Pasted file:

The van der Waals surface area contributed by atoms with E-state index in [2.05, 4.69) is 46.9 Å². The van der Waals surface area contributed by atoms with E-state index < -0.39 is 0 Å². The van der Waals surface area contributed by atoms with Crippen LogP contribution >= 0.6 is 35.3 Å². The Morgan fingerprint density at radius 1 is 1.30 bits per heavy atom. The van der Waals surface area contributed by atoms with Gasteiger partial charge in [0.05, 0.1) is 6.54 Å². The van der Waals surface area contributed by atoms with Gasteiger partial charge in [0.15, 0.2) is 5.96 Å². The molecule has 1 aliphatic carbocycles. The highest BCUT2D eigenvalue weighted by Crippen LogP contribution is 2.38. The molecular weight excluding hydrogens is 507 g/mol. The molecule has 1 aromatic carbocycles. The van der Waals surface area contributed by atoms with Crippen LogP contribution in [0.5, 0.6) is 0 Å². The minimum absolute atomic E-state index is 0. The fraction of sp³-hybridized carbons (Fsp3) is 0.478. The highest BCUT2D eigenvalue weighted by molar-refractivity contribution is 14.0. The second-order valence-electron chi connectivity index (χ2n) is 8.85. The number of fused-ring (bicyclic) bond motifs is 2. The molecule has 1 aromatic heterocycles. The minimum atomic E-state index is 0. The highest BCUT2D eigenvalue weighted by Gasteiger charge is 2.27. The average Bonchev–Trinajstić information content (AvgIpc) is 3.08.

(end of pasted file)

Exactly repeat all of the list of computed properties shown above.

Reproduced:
The van der Waals surface area contributed by atoms with E-state index in [2.05, 4.69) is 46.9 Å². The van der Waals surface area contributed by atoms with E-state index < -0.39 is 0 Å². The van der Waals surface area contributed by atoms with Crippen LogP contribution >= 0.6 is 35.3 Å². The Morgan fingerprint density at radius 1 is 1.30 bits per heavy atom. The van der Waals surface area contributed by atoms with Gasteiger partial charge in [0.05, 0.1) is 6.54 Å². The van der Waals surface area contributed by atoms with Gasteiger partial charge in [0.15, 0.2) is 5.96 Å². The molecule has 1 aliphatic carbocycles. The highest BCUT2D eigenvalue weighted by Crippen LogP contribution is 2.38. The molecular weight excluding hydrogens is 507 g/mol. The molecule has 1 aromatic carbocycles. The van der Waals surface area contributed by atoms with Crippen LogP contribution in [0.5, 0.6) is 0 Å². The minimum absolute atomic E-state index is 0. The fraction of sp³-hybridized carbons (Fsp3) is 0.478. The highest BCUT2D eigenvalue weighted by molar-refractivity contribution is 14.0. The second-order valence-electron chi connectivity index (χ2n) is 8.85. The number of fused-ring (bicyclic) bond motifs is 2. The molecule has 1 aromatic heterocycles. The minimum atomic E-state index is 0. The highest BCUT2D eigenvalue weighted by Gasteiger charge is 2.27. The average Bonchev–Trinajstić information content (AvgIpc) is 3.08.